For me, I used to have a list: Funny, successful, handsome, tall, smart, etc. Then, I realized that I wasn’t getting to know people. I was comparing them to my list and making checks and X’s. I was looking for a fantasy.
When I looked deep, I discovered that I needed someone who was willing to create a new type of partnership, which meant that he would have to be self-motivated. He would have to understand certain things about partnership, and he needed to be cheerful and truly confident (had come through something intense and recovered) and was able to change and grow. This is still list-like, but different, because it came from a vision of who and how I wanted to be in the future — not from a “package” idea of a person.
2. Have accountability.
A best friend, a mentor, coach, sponsor — someone who you entrust to keep you honest, and someone you won’t hate for it. That last part is really important, and why you may not want to make your best friend this person unless the relationship is super strong.
3. Have fun. Instead of making the mission “to find someone so I can start living my life,” start living your life now.
Have fun with dating. If it’s not fun, stop, or find a way to make it fun. Otherwise, what’s the point??? If you don’t know how to have fun as a single person, once the new romance feeling wears off, I don’t see how you are going to have fun being married. Don’t leave it up to your potential mate to be responsible for your fun. That’s a lot to put on a person.
10. What books or resources would you recommend for women that are looking to attract the right man and create long lasting fulfilling relationships?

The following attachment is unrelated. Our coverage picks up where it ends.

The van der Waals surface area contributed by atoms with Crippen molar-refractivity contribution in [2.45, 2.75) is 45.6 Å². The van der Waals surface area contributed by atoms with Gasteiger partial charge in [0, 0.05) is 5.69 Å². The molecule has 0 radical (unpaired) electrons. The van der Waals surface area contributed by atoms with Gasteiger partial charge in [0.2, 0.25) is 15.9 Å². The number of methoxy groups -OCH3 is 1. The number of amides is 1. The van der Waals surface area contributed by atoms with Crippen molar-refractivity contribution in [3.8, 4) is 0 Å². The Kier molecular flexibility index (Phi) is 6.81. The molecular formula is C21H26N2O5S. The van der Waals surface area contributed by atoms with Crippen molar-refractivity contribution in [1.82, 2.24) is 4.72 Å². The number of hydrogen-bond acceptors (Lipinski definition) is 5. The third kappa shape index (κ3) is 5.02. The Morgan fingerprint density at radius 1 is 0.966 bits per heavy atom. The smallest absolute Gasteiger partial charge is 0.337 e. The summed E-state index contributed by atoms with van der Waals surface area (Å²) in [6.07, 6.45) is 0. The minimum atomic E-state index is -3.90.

1. My online course, formerly called Lovers and Leaders, now called “Intimate Authority, for singles and couples learning how to create satisfying, drama -free relationships without losing your power (coming, March 15, 2015, sign up here for first dibs and more info )
2. Pretty much any book by Mama Gena
3. “Hot Monogamy” and “How to Improve Your Marriage Without Talking About it” by Pat Love
About Blair Glaser
Blair Glaser, MA, LCAT, RDT is a writer, consultant, therapist and leadership mentor who assists in creating thriving teams and fixing broken ones: The teams inside yourself, the teams in your relationships and the ones at work. She teaches people how to excel on the twin journeys of loving and leading.
Blair’s foundational experiences bring together a unique practice in which she has consulted with couples and individuals from all walks of life, as well as executives, managers and teams at Miller Howard Investments, UBS, JPMorgan Chase, Citibank, and Mt. Sinai Hospital in New York. She has been practicing her unique blend of therapy and coaching for 15 years and run groups and workshops since 1998.
For more information, please visit her at www.blairglaser.com.